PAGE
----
Thursday, August 11, 2016

The Nightmare Never Ends (1980) - Part 2 of 3

The is Part 2 of The Nightmare Never Ends. Part 1 is here. Last time, we broke off as Lt. Sterne (Cameron Mitchell) and Mr. Weiss (Marc Lawrence) as they raced in pursuit of David Cassidy (Robert Bristol). We shall see if Mr. Cassidy will be brought to justice for killing Mr. Weiss's family in World War II.

Sterne and Weiss find David Cassidy leaving the ballet and follow him to his urban mansion, after which Detective Sterne brilliantly deduces that it's unlikely a 25-year-old man is responsible for a 35-year-old murder. At this point, a lesser film might veer off on an unnecessary tangent searching for alternative explanations. Could Mr. Cassidy  be the murderer's son, or grandson, or nephew? But this film has no time for such feeble rationalizations. There is only one possibility. Mr. Cassidy's apparent age is irrelevant. He is the murderer.

Lt. Sterne drives Mr. Weiss home where they have a measured, articulate debate about identity and the nature of evil.

Cameron Mitchell and Marc Lawrence play off each other expertly in this sequence. Seeing the two seasoned Western actors trade nuanced dialogue is truly a high point of English-language cinema.

After Lt. Sterne leaves, Weiss takes a pistol from his underpants drawer and goes back to David Cassidy's house. What are his intentions? Surprisingly, the Nazi hunter intends to kill the Nazi. Pistol drawn, Weiss approaches a silk curtain--and suddenly a demon with the head of a cobra (or possibly that of a boar) leaps at him.

Is this the end of Mr. Weiss?

Yes. Yes, it is.

Meanwhile, James and Claire Hansen engage in scintillating conversation at an Italian restaurant. Why was her vision about Nazis? It turns out Mr. Weiss contacted Claire earlier to ask why her husband would write a book called God Is Dead. James, befitting someone who wrote a book arguing against religion, is skeptical. Why would Weiss even contact Claire?

But Claire believes her visions can mean only one thing--the devil is loose again.

After Mr. Weiss's body is found, Claire Hansen, surgeon and medical examiner, examines the body to find, in addition to a concentration camp tattoo, a tattoo of the number 666. Lt. Sterne loiters in the strikingly empty, strikingly white city morgue, waiting for his partner Dieter and a uniformed officer to enter and give him some information about the late Mr. Weiss.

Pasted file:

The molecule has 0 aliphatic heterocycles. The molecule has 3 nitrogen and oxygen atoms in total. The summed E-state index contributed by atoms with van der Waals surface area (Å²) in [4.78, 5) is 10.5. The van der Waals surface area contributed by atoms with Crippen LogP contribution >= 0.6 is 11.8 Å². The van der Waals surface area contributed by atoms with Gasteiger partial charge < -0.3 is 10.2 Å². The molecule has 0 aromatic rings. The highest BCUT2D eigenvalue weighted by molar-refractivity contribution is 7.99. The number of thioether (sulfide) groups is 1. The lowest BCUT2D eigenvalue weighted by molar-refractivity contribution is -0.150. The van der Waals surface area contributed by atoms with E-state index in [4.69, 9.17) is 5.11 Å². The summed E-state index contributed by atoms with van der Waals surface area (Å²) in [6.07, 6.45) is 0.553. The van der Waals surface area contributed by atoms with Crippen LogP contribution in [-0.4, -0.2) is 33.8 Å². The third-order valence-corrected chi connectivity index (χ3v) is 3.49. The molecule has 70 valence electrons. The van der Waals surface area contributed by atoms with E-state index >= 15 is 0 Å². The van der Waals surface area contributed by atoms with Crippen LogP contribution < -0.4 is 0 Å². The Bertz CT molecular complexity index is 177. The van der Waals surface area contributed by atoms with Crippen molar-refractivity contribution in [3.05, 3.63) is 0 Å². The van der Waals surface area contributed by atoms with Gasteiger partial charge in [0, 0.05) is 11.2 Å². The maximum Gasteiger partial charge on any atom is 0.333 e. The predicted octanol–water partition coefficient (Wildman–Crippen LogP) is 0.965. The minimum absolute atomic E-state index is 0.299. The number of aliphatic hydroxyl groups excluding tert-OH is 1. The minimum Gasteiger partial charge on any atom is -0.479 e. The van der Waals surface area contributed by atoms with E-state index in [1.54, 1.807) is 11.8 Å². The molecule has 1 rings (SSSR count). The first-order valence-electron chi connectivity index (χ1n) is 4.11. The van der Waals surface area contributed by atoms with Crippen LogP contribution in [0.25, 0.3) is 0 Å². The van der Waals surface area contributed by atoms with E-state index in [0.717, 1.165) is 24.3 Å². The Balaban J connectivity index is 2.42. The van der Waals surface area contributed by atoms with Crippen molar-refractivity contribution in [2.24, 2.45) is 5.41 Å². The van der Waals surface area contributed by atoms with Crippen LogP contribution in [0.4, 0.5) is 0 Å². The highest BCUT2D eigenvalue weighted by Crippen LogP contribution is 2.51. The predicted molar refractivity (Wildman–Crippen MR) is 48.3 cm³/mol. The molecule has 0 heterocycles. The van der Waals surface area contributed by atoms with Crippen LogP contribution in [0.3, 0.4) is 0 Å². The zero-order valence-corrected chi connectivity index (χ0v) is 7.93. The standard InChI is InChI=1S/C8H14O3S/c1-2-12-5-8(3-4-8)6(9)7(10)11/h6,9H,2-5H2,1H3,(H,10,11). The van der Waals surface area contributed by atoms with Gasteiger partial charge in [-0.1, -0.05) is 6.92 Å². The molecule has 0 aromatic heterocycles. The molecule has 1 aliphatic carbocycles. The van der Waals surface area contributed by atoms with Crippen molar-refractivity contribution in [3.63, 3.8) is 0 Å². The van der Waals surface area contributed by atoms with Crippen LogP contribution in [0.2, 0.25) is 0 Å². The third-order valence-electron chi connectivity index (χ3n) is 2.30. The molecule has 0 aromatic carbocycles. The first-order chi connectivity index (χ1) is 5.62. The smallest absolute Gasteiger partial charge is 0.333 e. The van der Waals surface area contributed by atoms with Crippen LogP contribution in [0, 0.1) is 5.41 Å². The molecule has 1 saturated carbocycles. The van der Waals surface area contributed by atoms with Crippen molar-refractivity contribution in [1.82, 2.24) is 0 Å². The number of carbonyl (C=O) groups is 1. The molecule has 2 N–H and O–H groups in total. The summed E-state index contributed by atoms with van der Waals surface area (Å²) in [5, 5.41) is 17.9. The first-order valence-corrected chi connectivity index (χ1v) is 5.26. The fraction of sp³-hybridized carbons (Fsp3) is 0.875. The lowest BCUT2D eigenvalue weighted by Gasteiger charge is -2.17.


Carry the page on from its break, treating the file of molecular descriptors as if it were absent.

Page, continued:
What were Weiss's last words? "Look at the wall." But the younger officer is confused. There were no walls. It was a parking garage. Parking garages don't have walls, obviously.

"Look at the wall." Is even Lt. Sterne a brilliant enough detective to discover the meaning of this cryptic clue?

It is important to stop here and note that Lt. Sterne's partner Dieter looks remarkably like Mr. Weiss, minus the theatrical beard. In fact, Mr. Weiss and Dieter are both portrayed by Marc Lawrence.

Elsewhere, James Hansen needs to defend his God Is Dead book. Claire informs him it's not too late to stop the publication, contradicting the immediately previous scenes of a printing press and a bookstore in which the book is flying off the shelves. James is harassed by a bearded monk named Papini, who lectures James about God, Satan, man, and free agency.

The stories come together at a trendy new disco where James and Claire try to relax, Lt. Sterne and Dieter sit around looking uncomfortable, and David Cassidy stares at Claire, giving her visions of a boar demon.

Then, in a series of events whose complexity rivals that of Greek tragedy, David Cassidy uses his Bela Lugosi eyes to seduce James' nephew Jim's new girlfriend. Back at the Cassidy mansion, David gets a little more comfortable with the girlfriend by removing his boot, then his sock, in a justly celebrated scene of pure terror. He reveals that underneath the sock is a goat's hoof! A goat's hoof! What can this mean?

We'll find out what it means n the next installment of our discussion of 1980's The Nightmare Never Ends/Cataclysm/Satan's Supper. Stay tuned. Read Part 3 here.